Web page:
The Sheldonian Theatre is one of Oxford’s most illustrious buildings. It is to the Sheldonian every year that each graduating student comes, bedecked in their gown, to receive a handshake and a scroll in front of all their peers, leaving crowned with success.
To the Sheldonian, after several days of mounting excitement, came the students in Balliol College, along with their peers from Queen’s, University and St Catherine’s Colleges. The purpose: to take part in the annual ORA Great Debate.
Adjudicating the debate was William, Baron Hague of Richmond. The Rt Hon the Lord Hague of Richmond has as much experience as anybody in politics, and debating, in Britain. After winning a place at Magdalen College, a short distance from the Sheldonian, he became an esteemed member of the debating community at Oxford. This experience was put to good use in his career in politics: as leader of the Conservative Party and the Opposition for four years from 1997-2001, and then as Foreign Secretary and Leader of the House of Commons, he held some of the largest roles in British politics. Debating, as he stressed in his opening speech, is an excellent preparation for public life in a democracy; and more than that, he suggested, it is fundamental to democracy itself.
It was on the topic of democracy that the debate was focused. The motion, ‘This House believes that Populism is a Threat to Democracy’, was supported by representatives of ORA in Queen’s and University Colleges, and opposed by ORA in Balliol’s very own Akunsha Batia, from India, along with Shubh Jaggi, from St Catherine’s College.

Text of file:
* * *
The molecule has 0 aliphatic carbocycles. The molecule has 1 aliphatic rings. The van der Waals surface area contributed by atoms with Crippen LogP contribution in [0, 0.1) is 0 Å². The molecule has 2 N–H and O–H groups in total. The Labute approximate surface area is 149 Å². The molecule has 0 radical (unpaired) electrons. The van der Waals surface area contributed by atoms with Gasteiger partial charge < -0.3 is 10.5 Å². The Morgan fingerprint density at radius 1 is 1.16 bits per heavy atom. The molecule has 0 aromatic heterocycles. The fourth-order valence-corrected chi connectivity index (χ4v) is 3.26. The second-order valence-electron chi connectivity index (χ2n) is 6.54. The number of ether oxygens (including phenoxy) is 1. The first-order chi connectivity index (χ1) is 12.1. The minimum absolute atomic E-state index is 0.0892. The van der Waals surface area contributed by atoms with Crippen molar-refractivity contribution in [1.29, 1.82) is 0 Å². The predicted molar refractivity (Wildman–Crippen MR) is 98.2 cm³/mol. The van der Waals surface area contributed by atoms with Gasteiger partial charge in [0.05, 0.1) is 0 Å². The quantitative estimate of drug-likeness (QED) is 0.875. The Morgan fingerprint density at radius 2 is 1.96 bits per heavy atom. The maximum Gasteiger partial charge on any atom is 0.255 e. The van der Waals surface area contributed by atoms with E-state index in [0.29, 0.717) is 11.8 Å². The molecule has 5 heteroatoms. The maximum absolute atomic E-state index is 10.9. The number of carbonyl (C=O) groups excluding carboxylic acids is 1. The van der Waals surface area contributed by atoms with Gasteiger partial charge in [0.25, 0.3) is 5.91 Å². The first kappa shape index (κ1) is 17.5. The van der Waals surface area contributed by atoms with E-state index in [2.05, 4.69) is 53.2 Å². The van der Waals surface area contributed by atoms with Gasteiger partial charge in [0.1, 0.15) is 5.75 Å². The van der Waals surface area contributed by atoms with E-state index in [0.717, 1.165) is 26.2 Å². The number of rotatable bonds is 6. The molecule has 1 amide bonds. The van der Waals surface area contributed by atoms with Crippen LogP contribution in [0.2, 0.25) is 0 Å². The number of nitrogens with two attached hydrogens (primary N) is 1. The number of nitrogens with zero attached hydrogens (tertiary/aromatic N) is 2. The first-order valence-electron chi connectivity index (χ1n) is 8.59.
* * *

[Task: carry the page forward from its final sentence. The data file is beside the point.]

The debate was a thrilling affair. Different styles were very much in appearance: one speaker embraced a theatrical passion, with a use of rhetoric that stirred up and amused the crowd; another, speaking very quickly, put forwards nearly a whole thesis on populism and its socio-political context and implications; another drew on personal experience and case-study evidence. Akunsha, Balliol’s representative, drew intelligently on an etymological argument, accurately identifying the important role that definitions play in deciding the fate of any debate. She spoke very clearly, and the rest of the students from Balliol, sitting in the seats of the Sheldonian, applauded her loudly.
No side was pronounced the winner, but William, Baron Hague of Richmond, gave the Best Speaker’s award to Ayushman Chopra, the first speaker for the House. The debate was a thrilling affair, with a very high level of energy; but it was also very warm, with students far from unwilling to applaud every speaker, and there was no hint of animosity.
At the end of the debate, with conversation bubbling, students returned to Balliol for a night spent catching up on homework, playing ping-pong, and watching the musical La La Land.